In December 2014 we were contacted by AllEnergy Solar (referral link) to gauge our interest in buying a solar PV (photovoltaic) system to install on our house. We had been thinking about doing this for some time, so the contact fell on fertile ground and an appointment was made. The process went very smoothly, despite some twists and turns (more on that later) and finally, in September, 2015, we started generating power and selling it back to the utility. The personal sense of satisfaction in this should not be underestimated!

The basic process, as with most major purchases, starts with your budget. The great thing about a solar PV system (at least in Xcel Energy territory) is that the payback is pretty good between net metering and a generous Solar Rewards program (UPDATE: I’ve heard this program is much less generous, but at the same time,. The best way to think of it is as an investment (more like a bond than a stock) that pays you an income stream. It’s pretty easy to model the return on investment as most of the parameters are known, and future ones can be forecasted with fairly narrow variability (e.g., the inflation rate for electricity). In fact, it may be possible to finance, such that the entire transaction is cash-flow positive from the beginning.


The twists and turns involved two aspects: 1) the different rebate programs that were available at that time and 2) the particulars of our roof install. In 2015, there were two rebate programs in Minnesota, Made in Minnesota (no longer available) and Solar Rewards (through Xcel Energy). The former involved buying equipment made in Minnesota that was more expensive, but included a much higher, per kWh (kilowatt hour) rebate. The tradeoff was a higher up-front cost for a faster ROI. The MIM program had limited funding and was implemented as a lottery. AllEnergy Solar took care of the application for us, but we didn’t get in. In the end, I think we got the better system because it was based on the SolarEdge inverter / power optimizer system, which has some advantages (maybe to be spelled out in a later post). The downside was delay as the panels now needed to be ordered from overseas and the market supply was tight that year so the lead time was a few months.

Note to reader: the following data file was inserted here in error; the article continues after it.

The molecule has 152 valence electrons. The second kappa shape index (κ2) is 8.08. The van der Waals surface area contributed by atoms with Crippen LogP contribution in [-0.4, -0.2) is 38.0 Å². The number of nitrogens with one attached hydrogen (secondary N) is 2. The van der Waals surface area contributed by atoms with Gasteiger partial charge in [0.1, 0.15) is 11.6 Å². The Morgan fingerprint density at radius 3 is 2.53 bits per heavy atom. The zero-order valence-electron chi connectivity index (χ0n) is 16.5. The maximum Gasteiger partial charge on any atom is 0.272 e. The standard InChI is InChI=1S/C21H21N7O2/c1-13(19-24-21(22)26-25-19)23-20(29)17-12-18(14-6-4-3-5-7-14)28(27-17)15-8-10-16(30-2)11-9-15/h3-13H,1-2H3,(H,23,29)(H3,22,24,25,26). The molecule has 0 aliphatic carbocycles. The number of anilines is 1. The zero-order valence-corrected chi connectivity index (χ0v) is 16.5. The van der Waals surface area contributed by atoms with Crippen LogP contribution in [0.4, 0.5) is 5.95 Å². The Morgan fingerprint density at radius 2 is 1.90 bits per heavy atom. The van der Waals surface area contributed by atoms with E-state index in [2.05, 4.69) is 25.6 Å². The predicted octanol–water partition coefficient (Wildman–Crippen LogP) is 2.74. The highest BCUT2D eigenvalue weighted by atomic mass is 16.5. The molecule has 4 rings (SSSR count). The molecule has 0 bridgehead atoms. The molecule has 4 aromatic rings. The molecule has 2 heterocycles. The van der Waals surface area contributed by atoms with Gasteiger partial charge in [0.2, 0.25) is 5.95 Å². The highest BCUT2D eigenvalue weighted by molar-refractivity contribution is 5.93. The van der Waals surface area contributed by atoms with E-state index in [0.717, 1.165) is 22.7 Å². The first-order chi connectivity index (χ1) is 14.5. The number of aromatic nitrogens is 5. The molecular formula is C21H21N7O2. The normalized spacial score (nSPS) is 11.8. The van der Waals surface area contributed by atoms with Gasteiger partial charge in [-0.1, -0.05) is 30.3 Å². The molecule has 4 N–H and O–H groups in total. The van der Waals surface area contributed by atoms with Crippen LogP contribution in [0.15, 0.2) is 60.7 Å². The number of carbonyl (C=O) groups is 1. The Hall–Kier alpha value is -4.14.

The second twist had to do with the panel layout on our roof. We have a skylight which I like to keep clear in winter to avoid ice dams. AllEnergy’s first layout had panels installed below the skylight where I use a snow rake to remove snow build up after heavy snows. Fortunately, this was fairly quickly taken care of by Brian Allen (one of the two brothers who started AES). Brian shared his CAD computer screen with me while I was at work and we were able to come up with a design that put the panels higher up on the roof, above the skylight.

Skylight is directly above the roof section over the front stoop. This is where the original design had panels located.

Once the equipment was all in stock, the install process went fairly quickly. There was a week or so wait for Xcel to install the new bi-directional meter (runs backwards when you are generating more than you are using) and the generation meter which measures the energy generated for the 10-year Solar Rewards rebate. We’ve been very happy with the system overall. The financial return has been a bit below the model, but variables such as weather make this understandable.

We participated in a solar open house in October 2019, and were asked by Solar United Neighbors to do a virtual tour. The following video is the result.

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